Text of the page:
Tasting Report: Since my earliest forays into French wines, the brightest stars in my firmament have consistently included the patrician Hermitage La Chapelle produced by Paul Jaboulet Aîné in France’s Northern Rhône Valley. So it was little short of enchanting to step back through time at a vertical tasting of this great expression of Syrah at a recent Chicago seminar sponsored by Robert Parker’s Wine Advocate.
Mulling Wine: By chance or perhaps my natural gravitation, I just completed a sort of hat trick – meal accompaniments from three of my favorite Burgundy producers, all of whom fall into the somewhat misunderstood category of négociants.
Tasting Report: Since its founding in 1989, Domaine Serene in Oregon’s Willamette Valley has emerged as one of the top producers of Pinot Noir in a region famous for that wine. In a horizontal tasting with friends of four different Domaine Serene bottlings from the 2011 vintage, it became readily apparent why this house continues to enjoy such high esteem.
Tasting Report: With the dramatic emergence of Spanish wines in recent years, Grenache has gained familiarity in its Spanish robes as Garnacha – which might lead one to assume that the “two” grapes are one and the same. Indeed they are, and yet there’s a world of difference between them. That became clear during a Chicago seminar last week presented by Spanish producers of Garnacha from Cariñena, a small appellation long overshadowed by the likes of Rioja and Ribera del Duero.
Tasting Report: Somewhat to the northwest of the heart of what we think of as Burgundy – that is, the glorious Côte-d’Or with its world-famous Pinot Noir and Chardonnay — lies the appellation of Chablis. Technically, Chablis is part of Burgundy, though it’s more like an island. Or perhaps an unfavored stepchild. But for wine lovers, especially devotees of Chardonnay, Chablis is a discovery-in-waiting.
Mulling Wine: Wines of the Rhône Valley in southeastern France – and others modeled after them from sundry parts of the world – will be spotlighted, explained and, not least, savored in a series of “master” tastings followed by dinner May 23 at Chicago’s Park Hyatt Hotel. The public event is being presented by Robert Parker’s Wine Advocate.
Mulling Wine: In an epochal Chicago event 35 years ago, Miljenko Grgich’s 1977 Napa Valley Chardonnay, the first he’d produced under his own name, beat out 220 other Chardonnays from all points on the compass (yes, including France) in the largest single-varietal blind tasting ever held up to that time. Last week, Grgich’s daughter Violet and other representatives of Grigich Hills Estate returned to Chicago for a small commemorative tasting of their library Chardonnays and three from the 2012 vintage.
Tasting Report: For a wine buff, it was an evening of almost silly delight: A tasting of wine after great wine from the astonishing portfolio of Italian producer Marchesi Antinori, an array that extended from Brunello di Montalcino to Super Tuscans the likes of Guado al Tasso, Tignanello and Solaia.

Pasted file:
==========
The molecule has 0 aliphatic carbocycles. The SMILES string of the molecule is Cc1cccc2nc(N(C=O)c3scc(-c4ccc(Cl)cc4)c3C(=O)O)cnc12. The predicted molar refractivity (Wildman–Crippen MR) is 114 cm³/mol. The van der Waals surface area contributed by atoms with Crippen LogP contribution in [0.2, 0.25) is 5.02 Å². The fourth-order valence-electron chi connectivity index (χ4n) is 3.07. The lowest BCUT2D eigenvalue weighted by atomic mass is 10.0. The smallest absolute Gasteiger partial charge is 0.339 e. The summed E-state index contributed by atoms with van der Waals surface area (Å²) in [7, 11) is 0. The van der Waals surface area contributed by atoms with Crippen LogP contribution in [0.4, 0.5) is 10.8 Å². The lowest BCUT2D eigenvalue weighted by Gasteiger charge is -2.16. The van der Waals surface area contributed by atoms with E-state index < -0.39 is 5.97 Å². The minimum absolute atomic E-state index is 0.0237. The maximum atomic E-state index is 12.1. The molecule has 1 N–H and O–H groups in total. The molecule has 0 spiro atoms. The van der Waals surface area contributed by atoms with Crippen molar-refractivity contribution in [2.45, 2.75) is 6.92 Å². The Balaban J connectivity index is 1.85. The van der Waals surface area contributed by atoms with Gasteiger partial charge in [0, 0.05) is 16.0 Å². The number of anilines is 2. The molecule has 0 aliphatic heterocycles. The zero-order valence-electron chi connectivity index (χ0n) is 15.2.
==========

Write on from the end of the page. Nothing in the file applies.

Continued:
Tasting Report: Among the treasures of my wine cellar are several vintages of Ferarri-Carano’s Bordeaux-style blend called, fittingly enough, Trésor. More than merely Bordeaux-styled in concept, the 2010 Trésor’s combination of layered fruit, ripe tannins and crisp acidity lends it the native character of its classic model.
Tasting Report: Chardonnay lovers, as well as those who insist they’d rather drink anything but, take note of the name DuMOL. I have just tasted a trio of this 20-year-old Sonoma County winery’s 2012 Chardonnays, and I am star-struck.
Tasting Report: With a group of friends, I recently ventured through five vintages of Brunello di Montalcino from Poggio Antico, an excellent producer of this patrician wine from central Tuscany. The results were intriguing. Younger wines sometimes proved more readily drinkable than older ones, and comparative qualities changed – radically in some instances — as the wines aerated after pouring.
Mulling Wine: For many years, and by now many years ago, I wrote for various national publications about consumer electronics – sound systems, televisions. The advent of larger-screen televisions came to mind as I was pondering a column on venturing into – and inevitably collecting – wine.
Tasting Report: In the comparatively brief time since Oregon’s Willamette Valley was established as an American Viticultural Area (AVA), in 1984, the region has won a reputation, especially for its Pinot Noir, that borders on legendary. Over the last couple of days, I’ve been savoring a wine from Cristom Vineyards that illustrates in classic terms the basis of the mystique of northwestern Oregon.
Mulling Wine: When you put your nose into a glass of wine and get an “off” smell, something more suggestive of a wet dog than fruit, chances are you’re holding a corked wine. If you think that first whiff is bad, just wait 20 minutes. It only gets worse. Before elaborating on what “corked” is, let’s get straight what it is not. It is not bits of cork floating around in your glass.
Tasting Report: Can there be any wine enthusiast for whom mere mention of the word Merlot does not invoke the 2004 buddy movie “Sideways” — and the maniacal aversion to the stuff spouted by one of those guysi? In fact, many a pleasurable glass of Merlot continues to flow from California producers in the heartland of Napa and Sonoma. Two charming expressions of this maligned grape are the subjects at hand — Clos du Val’s Napa Valley Merlot and Ferrari-Carano’s Sonoma County Merlot, both from the 2011 vintage.